In the tannery at Edenbridge we had several members of the local Fire brigade and of the St. John’s ambulance.  If there was a fire the siren would sound at the fire station which was almost next door to the tannery and then we in the office would have bets on who would be first up to the road.  Bear in mind that most of the men wore wooden clogs with metal strips on the bottoms and the drive from the buildings was sort of cobbled with a large iron weighbridge at the gate entrance.  It must have been very difficult to keep a foothold on that surface.

 

Whilst at Edenbridge I typed invoices, weighed leather in the warehouse, assisted calculating wages, typed letters for the secretary and did general filing.  I also learned to do proper business book keeping.

 

Due to problems with my back after arriving at work I often sat with my left leg under me to relieve the pain.

 

One of the staff was so old that he still used a Victorian bicycle and to mount this he had to run behind and put his foot on a step on the rear wheel to lever himself up on the saddle.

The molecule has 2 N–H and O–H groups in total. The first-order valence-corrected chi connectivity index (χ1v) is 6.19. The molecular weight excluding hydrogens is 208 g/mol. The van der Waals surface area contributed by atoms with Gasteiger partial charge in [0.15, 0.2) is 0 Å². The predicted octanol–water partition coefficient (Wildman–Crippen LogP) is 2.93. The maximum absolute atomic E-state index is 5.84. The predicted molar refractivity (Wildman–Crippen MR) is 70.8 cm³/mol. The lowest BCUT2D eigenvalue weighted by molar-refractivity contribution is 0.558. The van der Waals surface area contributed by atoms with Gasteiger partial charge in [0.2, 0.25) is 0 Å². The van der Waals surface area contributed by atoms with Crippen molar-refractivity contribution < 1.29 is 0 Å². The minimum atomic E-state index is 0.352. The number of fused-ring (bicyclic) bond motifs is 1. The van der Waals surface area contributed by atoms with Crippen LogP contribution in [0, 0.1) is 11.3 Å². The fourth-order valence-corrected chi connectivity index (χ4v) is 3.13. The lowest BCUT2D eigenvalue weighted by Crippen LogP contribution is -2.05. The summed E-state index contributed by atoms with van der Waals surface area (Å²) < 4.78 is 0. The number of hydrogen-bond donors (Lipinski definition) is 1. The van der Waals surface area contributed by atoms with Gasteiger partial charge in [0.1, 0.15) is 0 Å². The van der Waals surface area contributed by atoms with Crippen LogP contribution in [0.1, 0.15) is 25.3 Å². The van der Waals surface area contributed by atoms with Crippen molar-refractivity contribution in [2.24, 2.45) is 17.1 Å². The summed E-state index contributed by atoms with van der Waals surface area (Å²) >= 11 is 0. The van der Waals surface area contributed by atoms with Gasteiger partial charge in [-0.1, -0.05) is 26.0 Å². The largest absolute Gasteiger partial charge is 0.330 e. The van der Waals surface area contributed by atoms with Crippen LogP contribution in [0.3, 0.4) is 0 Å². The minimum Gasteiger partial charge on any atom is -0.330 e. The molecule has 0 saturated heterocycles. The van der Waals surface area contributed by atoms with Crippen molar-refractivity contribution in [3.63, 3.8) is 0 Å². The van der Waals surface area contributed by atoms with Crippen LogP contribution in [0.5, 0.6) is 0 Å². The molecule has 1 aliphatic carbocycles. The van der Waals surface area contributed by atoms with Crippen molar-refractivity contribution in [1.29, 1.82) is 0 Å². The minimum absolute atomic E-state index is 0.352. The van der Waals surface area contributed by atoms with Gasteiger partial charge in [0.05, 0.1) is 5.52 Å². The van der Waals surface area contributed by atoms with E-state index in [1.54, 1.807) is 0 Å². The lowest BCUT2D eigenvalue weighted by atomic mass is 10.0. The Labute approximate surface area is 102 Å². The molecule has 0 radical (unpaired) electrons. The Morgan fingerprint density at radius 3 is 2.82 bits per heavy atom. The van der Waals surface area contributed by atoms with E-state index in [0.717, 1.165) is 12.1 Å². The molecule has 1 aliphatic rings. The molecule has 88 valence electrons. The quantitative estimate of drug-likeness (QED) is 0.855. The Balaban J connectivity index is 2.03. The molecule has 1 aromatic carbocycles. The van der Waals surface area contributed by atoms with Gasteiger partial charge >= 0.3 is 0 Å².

When the bosses wife or son or daughter came in the office he would put his bowler hat on in order to raise it and say “Good morning Mrs. Searle, Master Roger and Miss Sarah”, then hang his hat back up.

 

One of the staff who taught me how to weigh the leather and prepare invoice documents used to send me up the high street in the hot weather to buy ice creams – luckily he paid for them because my balance of eleven shillings had to pay for food through the week from the café and my weekend entertainment. 

 

On my old tyme dance outings I met a girl who lived at Ashurst Wood, near East Grinstead and things got serious enough for me to cycle thirteen miles each way to visit her – leave home early Sunday mornings and be there for dinner – with her three sisters and mum and dad, and cycle home at night.


Biography Index